AM Best believes proposed public-private partnerships to address the disastrous effects on businesses related to COVID-19 are warranted, given the systemic risk posed by the pandemic.

In its new Best’s Commentary, “Retroactive Legislation, Social Inflation: Credit Negatives for Insurers,” AM Best states that it expects significant reserve uncertainty arising for the current accident year given the challenge for insurers to estimate ultimate losses resulting from the COVID-19 pandemic and the related shutdowns. Social inflation, combined with lawsuits addressing liability policies, will drive defense containment costs significantly higher. Court decisions will influence actual claims payouts, creating challenges in determining prudent reserve estimates and payout patterns. In addition, a number of legislative and policy measures are being contemplated that would nullify business interruption coverage exclusions in commercial property policies and force insurers to compensate policyholders for risks that were excluded during underwriting. Insurers with smaller capital bases in particular would be more vulnerable to these measures. AM Best previously has discussed the potential threat to property/casualty insurers’ solvency should legislated policy changes force them to pay retroactive coverage (see related Best’s Commentary).

AM Best believes any public-private partnership adopted to fill this protection gap should take into account the capital supporting all risks insurers bear, which is critical due to the uncertainty inherent in taking on those risks. As insurers consider the level of capital they should hold, they factor in the demands that each risk poses, as well as assumptions about the level of diversification among these risks. In addition, rating agencies and regulators require a specified level of capital commensurate with the level of risk the insurers have on their books.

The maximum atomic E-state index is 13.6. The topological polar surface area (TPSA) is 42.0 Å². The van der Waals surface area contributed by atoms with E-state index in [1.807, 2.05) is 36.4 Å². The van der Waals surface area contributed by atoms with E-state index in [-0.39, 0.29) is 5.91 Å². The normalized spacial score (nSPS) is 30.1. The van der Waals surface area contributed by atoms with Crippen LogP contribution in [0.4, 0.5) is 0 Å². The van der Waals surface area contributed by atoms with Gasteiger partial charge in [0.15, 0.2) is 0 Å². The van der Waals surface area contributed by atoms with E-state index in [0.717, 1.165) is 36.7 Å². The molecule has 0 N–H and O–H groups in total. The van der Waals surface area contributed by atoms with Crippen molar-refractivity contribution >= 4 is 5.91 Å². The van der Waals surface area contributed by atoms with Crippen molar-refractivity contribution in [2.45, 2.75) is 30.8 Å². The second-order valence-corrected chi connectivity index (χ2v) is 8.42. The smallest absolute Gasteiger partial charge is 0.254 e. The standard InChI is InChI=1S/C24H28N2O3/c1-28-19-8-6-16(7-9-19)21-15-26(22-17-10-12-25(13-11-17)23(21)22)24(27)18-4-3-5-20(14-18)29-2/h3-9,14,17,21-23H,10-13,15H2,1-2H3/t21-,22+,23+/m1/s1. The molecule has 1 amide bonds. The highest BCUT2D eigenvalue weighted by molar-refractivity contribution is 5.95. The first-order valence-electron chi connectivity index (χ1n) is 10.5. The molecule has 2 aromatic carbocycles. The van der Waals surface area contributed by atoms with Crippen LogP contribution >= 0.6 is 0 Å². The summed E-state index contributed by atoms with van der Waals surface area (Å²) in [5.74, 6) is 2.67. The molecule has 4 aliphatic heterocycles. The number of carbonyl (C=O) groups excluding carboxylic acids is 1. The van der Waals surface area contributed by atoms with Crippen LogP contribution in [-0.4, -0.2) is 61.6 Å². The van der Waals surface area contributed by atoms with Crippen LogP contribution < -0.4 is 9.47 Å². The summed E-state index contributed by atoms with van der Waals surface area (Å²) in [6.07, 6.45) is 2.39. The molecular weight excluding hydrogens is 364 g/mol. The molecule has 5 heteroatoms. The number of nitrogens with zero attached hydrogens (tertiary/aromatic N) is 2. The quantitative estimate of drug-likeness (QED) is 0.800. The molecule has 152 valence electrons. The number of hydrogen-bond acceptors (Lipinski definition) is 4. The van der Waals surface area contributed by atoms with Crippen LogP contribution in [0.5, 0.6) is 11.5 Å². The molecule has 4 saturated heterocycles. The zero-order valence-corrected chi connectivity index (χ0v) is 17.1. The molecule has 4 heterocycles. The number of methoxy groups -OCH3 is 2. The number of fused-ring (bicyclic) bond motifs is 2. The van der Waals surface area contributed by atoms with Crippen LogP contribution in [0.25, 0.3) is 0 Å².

“Pandemic risk does not afford insurance companies any geographic diversification due to its global nature,” said Stefan Holzberger, AM Best chief rating officer. “Diversification by line of

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New York Federal Reserve President John Williams said the seizure in the $20 trillion U.S. Treasurys market in March underlined the importance of central banks as a backstop of liquidity.

He was speaking at the virtual Treasury market conference on Tuesday where investors, Fed officials and other regulators are expected to discuss ways to insure against a similar seize-up in short-term repo lending, Treasurys and mortgage-backed debt markets.

“If these critical markets break down, credit stops flowing, and people can’t finance the purchase of a car or a home, businesses can’t invest, and the economy suffers, resulting in lost jobs and income,” he said.

The Fed said it needed to take stock of the changes also sweeping through the Treasury market including the rise of financial institutions outside of the banking sector, the emergence of proprietary trading companies, and new regulations affecting the market’s middlemen.

“This is an opportunity to think hard about what changes will help fortify the financial system against future shocks,” he said.

At the same time, Williams cautioned no private institution could replace the Fed’s ability to provide massive amounts of liquidity and prevent further financial distress.

“We should not fool ourselves that we can design a system that is bulletproof against every circumstance,” said Williams.

Back in March, forced selling by investors who needed to get rid of their most liquid assets to raise cash combined with an unwillingness by bank trading desks to act as middlemen led to the usually liquid Treasury market breaking down.

Highly levered hedge funds that betted on a narrowing of prices between virtually identical Treasury securities were also forced to unwind their positions, adding to the intense bout of selling.

The 10-year Treasury note yield BX:TMUBMUSD10Y briefly spiked to 1.27% in mid-March only days after